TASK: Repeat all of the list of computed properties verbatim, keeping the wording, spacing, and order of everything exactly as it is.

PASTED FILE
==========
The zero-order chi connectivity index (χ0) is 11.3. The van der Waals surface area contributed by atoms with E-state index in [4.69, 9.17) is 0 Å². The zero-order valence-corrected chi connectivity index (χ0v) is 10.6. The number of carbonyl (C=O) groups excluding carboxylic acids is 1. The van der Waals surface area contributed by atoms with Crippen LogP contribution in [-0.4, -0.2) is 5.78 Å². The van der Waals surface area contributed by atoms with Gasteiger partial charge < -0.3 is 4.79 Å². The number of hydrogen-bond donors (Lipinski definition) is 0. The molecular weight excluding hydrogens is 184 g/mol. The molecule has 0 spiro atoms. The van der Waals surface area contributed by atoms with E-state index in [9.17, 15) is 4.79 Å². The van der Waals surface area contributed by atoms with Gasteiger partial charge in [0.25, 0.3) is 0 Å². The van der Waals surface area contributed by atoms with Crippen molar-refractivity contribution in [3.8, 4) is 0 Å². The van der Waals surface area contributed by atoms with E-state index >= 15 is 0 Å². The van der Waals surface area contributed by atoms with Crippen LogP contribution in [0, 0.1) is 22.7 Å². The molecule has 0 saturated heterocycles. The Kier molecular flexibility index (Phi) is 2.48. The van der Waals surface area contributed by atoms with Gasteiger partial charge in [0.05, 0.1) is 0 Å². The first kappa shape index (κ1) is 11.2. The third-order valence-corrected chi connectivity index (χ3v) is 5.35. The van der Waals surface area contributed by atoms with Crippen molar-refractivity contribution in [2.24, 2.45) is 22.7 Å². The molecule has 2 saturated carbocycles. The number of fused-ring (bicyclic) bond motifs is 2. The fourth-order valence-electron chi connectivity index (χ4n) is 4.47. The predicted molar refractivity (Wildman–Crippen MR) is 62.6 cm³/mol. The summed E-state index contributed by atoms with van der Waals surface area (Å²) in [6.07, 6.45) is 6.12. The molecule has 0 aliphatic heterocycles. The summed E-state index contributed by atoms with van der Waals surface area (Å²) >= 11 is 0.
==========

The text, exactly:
The zero-order chi connectivity index (χ0) is 11.3. The van der Waals surface area contributed by atoms with E-state index in [4.69, 9.17) is 0 Å². The zero-order valence-corrected chi connectivity index (χ0v) is 10.6. The number of carbonyl (C=O) groups excluding carboxylic acids is 1. The van der Waals surface area contributed by atoms with Crippen LogP contribution in [-0.4, -0.2) is 5.78 Å². The van der Waals surface area contributed by atoms with Gasteiger partial charge < -0.3 is 4.79 Å². The number of hydrogen-bond donors (Lipinski definition) is 0. The molecular weight excluding hydrogens is 184 g/mol. The molecule has 0 spiro atoms. The van der Waals surface area contributed by atoms with E-state index in [9.17, 15) is 4.79 Å². The van der Waals surface area contributed by atoms with Gasteiger partial charge in [0.25, 0.3) is 0 Å². The van der Waals surface area contributed by atoms with Crippen molar-refractivity contribution in [3.8, 4) is 0 Å². The van der Waals surface area contributed by atoms with E-state index >= 15 is 0 Å². The van der Waals surface area contributed by atoms with Crippen LogP contribution in [0, 0.1) is 22.7 Å². The molecule has 0 saturated heterocycles. The Kier molecular flexibility index (Phi) is 2.48. The van der Waals surface area contributed by atoms with Gasteiger partial charge in [0.05, 0.1) is 0 Å². The first kappa shape index (κ1) is 11.2. The third-order valence-corrected chi connectivity index (χ3v) is 5.35. The van der Waals surface area contributed by atoms with Crippen molar-refractivity contribution in [2.24, 2.45) is 22.7 Å². The molecule has 2 saturated carbocycles. The number of fused-ring (bicyclic) bond motifs is 2. The fourth-order valence-electron chi connectivity index (χ4n) is 4.47. The predicted molar refractivity (Wildman–Crippen MR) is 62.6 cm³/mol. The summed E-state index contributed by atoms with van der Waals surface area (Å²) in [6.07, 6.45) is 6.12. The molecule has 0 aliphatic heterocycles. The summed E-state index contributed by atoms with van der Waals surface area (Å²) >= 11 is 0.